O’Hare International Airport and Mayor Lori Lightfoot have reached out to the growing number of homeless people who seek shelter in the airport’s terminals each night.
At a press conference Wednesday, Lightfoot was asked about a Fox News segment about Chicago airport homelessness in which Tucker interviewed Carlson Ald. Raymond Lopez, 15, a frequent Lightfoot critic.
“The fact is we have taken and will continue to take the necessary steps to remove people from airports,” Lightfoot said. “The airports are a very different place from being on the street, under an underpass. It’s a safe place and the message to the Department of Aviation, the Police Department up there is clear from me.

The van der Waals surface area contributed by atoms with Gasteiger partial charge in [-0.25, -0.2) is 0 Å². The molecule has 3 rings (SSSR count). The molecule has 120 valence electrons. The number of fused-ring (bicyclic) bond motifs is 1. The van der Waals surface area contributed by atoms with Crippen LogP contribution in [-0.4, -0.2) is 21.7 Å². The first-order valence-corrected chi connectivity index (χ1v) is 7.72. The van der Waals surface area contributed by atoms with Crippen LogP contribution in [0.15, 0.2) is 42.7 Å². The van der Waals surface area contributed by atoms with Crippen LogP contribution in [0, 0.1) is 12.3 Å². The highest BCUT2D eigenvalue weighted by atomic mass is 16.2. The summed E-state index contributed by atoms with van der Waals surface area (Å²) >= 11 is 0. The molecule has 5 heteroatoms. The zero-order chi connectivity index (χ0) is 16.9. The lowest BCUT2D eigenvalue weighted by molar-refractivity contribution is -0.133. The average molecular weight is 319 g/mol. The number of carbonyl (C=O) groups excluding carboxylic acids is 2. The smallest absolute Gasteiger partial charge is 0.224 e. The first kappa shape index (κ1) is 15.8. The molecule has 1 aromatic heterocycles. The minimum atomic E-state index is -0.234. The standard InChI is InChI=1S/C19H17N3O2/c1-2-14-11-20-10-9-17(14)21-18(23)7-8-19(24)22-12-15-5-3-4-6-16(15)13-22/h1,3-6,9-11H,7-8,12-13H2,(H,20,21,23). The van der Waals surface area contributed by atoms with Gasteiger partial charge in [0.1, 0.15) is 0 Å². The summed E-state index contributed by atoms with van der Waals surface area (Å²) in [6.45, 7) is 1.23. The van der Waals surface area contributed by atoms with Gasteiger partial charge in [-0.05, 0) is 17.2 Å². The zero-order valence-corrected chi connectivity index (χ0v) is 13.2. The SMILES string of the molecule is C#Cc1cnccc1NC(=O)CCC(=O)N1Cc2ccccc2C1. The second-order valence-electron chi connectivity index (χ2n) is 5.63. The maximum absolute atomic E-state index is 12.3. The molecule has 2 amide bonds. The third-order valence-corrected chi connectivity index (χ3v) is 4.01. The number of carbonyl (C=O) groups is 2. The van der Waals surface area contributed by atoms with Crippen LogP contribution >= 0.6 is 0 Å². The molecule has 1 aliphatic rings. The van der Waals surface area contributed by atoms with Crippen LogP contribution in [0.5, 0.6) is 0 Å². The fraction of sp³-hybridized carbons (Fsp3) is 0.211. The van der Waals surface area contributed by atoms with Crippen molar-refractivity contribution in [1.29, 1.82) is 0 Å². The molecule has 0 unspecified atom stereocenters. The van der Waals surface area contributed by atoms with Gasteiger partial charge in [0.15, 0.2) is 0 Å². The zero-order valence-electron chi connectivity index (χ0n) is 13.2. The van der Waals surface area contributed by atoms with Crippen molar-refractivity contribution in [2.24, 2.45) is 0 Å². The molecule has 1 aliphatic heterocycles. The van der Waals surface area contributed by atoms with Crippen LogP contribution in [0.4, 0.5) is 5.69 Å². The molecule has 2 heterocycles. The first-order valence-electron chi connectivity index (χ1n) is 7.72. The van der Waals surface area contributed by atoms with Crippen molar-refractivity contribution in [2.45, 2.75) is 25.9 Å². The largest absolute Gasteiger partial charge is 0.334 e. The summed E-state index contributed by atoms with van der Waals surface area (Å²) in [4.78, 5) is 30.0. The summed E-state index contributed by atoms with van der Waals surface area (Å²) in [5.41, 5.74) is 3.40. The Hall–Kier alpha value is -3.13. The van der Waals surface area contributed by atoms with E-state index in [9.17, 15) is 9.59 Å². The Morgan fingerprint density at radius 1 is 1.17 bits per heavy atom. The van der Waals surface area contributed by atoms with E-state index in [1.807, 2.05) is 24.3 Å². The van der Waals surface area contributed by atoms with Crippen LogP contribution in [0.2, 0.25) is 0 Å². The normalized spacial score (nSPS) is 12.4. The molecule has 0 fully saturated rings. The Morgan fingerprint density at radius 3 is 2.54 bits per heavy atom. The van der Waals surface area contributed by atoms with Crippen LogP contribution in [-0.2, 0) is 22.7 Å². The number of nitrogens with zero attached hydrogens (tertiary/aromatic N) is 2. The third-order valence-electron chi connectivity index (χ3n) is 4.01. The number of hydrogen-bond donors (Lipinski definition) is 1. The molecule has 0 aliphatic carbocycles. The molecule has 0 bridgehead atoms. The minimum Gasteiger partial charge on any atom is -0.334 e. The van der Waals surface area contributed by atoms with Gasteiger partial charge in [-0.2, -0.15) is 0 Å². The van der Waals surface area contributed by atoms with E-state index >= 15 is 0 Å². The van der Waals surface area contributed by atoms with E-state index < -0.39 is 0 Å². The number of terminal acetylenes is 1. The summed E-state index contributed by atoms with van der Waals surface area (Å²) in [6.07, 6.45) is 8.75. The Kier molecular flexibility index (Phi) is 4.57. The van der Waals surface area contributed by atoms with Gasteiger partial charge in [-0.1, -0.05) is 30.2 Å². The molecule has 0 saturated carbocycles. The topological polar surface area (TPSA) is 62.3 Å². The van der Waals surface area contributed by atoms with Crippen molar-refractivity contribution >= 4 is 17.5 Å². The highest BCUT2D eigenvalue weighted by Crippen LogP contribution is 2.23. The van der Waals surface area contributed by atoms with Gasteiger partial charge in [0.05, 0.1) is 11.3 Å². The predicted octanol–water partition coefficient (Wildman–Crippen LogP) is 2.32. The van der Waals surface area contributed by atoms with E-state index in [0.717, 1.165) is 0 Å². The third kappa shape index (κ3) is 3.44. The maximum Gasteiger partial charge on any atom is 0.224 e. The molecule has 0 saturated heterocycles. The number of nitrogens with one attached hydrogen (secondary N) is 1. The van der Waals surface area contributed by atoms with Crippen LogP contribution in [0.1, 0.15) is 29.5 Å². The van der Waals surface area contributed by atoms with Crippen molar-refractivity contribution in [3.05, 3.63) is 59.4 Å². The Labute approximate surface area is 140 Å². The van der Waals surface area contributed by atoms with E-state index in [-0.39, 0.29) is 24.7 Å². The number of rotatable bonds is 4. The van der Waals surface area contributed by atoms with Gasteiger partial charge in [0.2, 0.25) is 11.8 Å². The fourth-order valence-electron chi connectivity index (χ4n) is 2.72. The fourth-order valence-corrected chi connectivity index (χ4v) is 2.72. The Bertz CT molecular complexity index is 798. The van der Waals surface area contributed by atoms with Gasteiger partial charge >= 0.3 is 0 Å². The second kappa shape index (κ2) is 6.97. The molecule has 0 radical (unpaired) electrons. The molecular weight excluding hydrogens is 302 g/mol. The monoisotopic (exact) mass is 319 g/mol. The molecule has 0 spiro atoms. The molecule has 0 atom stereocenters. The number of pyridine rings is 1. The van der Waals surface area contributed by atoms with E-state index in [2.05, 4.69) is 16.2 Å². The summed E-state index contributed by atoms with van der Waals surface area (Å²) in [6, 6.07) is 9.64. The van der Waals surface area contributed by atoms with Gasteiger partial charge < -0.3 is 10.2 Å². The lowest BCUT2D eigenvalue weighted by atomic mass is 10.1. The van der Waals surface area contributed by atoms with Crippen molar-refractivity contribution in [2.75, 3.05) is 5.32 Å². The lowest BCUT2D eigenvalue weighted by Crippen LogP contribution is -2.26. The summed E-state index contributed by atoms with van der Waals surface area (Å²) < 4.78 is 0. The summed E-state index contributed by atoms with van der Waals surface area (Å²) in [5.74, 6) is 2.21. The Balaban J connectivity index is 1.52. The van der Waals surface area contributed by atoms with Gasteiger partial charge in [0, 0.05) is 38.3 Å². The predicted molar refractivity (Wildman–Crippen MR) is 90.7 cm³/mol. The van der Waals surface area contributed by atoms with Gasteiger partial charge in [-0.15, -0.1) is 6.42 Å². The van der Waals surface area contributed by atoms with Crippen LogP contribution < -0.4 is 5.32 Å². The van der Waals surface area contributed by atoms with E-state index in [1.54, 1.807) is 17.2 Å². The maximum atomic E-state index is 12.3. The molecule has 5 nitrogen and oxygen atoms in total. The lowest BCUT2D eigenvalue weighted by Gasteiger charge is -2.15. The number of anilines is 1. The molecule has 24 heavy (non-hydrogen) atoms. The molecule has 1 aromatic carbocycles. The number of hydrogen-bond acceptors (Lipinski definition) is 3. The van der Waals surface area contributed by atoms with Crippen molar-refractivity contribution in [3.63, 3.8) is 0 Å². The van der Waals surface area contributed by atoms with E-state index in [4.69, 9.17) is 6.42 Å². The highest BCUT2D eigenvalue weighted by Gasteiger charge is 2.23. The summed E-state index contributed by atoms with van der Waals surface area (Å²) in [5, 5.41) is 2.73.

“As a matter of principle, we cannot allow homeless people to sleep in our airports. This is unacceptable. We will continue to do what is necessary within the law to provide support to these people, but elsewhere. They cannot be at our airports.”
The Tribune first reported on the situation in O’Hare in January, telling the story of 77-year-old Norbert Pikula, one of the many homeless people who spend their nights at one of the country’s busiest airports.
The airport’s statement comes as social media has exploded with comments from people saying the issue reflects poorly on Lightfoot’s leadership and others calling for more humane treatment of the homeless.
“O’Hare International Airport continues to make significant investments in homelessness services at the country’s second-busiest airport to ensure 24-hour outreach and mental health services are available to the airport’s vulnerable population,” the airport said in a Twitter statement Thursday. Contribution .